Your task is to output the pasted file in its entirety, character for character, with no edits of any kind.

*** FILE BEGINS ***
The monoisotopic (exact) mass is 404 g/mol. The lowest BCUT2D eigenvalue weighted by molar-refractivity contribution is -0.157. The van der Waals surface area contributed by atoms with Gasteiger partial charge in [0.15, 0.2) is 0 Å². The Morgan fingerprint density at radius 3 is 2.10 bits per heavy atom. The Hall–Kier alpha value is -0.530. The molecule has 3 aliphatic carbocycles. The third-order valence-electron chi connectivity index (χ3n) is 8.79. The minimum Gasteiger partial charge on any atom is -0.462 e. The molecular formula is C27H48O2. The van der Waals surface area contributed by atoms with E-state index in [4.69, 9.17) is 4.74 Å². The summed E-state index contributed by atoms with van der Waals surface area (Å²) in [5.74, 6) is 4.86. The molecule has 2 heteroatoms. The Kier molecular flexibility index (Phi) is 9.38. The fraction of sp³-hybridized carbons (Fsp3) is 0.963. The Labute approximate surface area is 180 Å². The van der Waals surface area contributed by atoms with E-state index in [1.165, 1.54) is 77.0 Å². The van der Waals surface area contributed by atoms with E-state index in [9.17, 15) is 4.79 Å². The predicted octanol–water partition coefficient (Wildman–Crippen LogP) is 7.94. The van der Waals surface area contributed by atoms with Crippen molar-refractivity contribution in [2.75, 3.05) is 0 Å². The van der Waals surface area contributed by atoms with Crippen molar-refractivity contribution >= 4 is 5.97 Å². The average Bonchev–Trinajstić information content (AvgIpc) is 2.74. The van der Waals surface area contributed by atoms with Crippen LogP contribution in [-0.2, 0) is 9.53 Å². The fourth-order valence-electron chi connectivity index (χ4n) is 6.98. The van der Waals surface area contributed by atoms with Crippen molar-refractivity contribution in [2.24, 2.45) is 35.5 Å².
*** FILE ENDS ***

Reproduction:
The monoisotopic (exact) mass is 404 g/mol. The lowest BCUT2D eigenvalue weighted by molar-refractivity contribution is -0.157. The van der Waals surface area contributed by atoms with Gasteiger partial charge in [0.15, 0.2) is 0 Å². The Morgan fingerprint density at radius 3 is 2.10 bits per heavy atom. The Hall–Kier alpha value is -0.530. The molecule has 3 aliphatic carbocycles. The third-order valence-electron chi connectivity index (χ3n) is 8.79. The minimum Gasteiger partial charge on any atom is -0.462 e. The molecular formula is C27H48O2. The van der Waals surface area contributed by atoms with E-state index in [4.69, 9.17) is 4.74 Å². The summed E-state index contributed by atoms with van der Waals surface area (Å²) in [5.74, 6) is 4.86. The molecule has 2 heteroatoms. The Kier molecular flexibility index (Phi) is 9.38. The fraction of sp³-hybridized carbons (Fsp3) is 0.963. The Labute approximate surface area is 180 Å². The van der Waals surface area contributed by atoms with E-state index in [1.165, 1.54) is 77.0 Å². The van der Waals surface area contributed by atoms with E-state index in [9.17, 15) is 4.79 Å². The predicted octanol–water partition coefficient (Wildman–Crippen LogP) is 7.94. The van der Waals surface area contributed by atoms with Crippen molar-refractivity contribution in [2.75, 3.05) is 0 Å². The van der Waals surface area contributed by atoms with Crippen molar-refractivity contribution >= 4 is 5.97 Å². The average Bonchev–Trinajstić information content (AvgIpc) is 2.74. The van der Waals surface area contributed by atoms with Crippen LogP contribution in [-0.2, 0) is 9.53 Å². The fourth-order valence-electron chi connectivity index (χ4n) is 6.98. The van der Waals surface area contributed by atoms with Crippen molar-refractivity contribution in [2.24, 2.45) is 35.5 Å².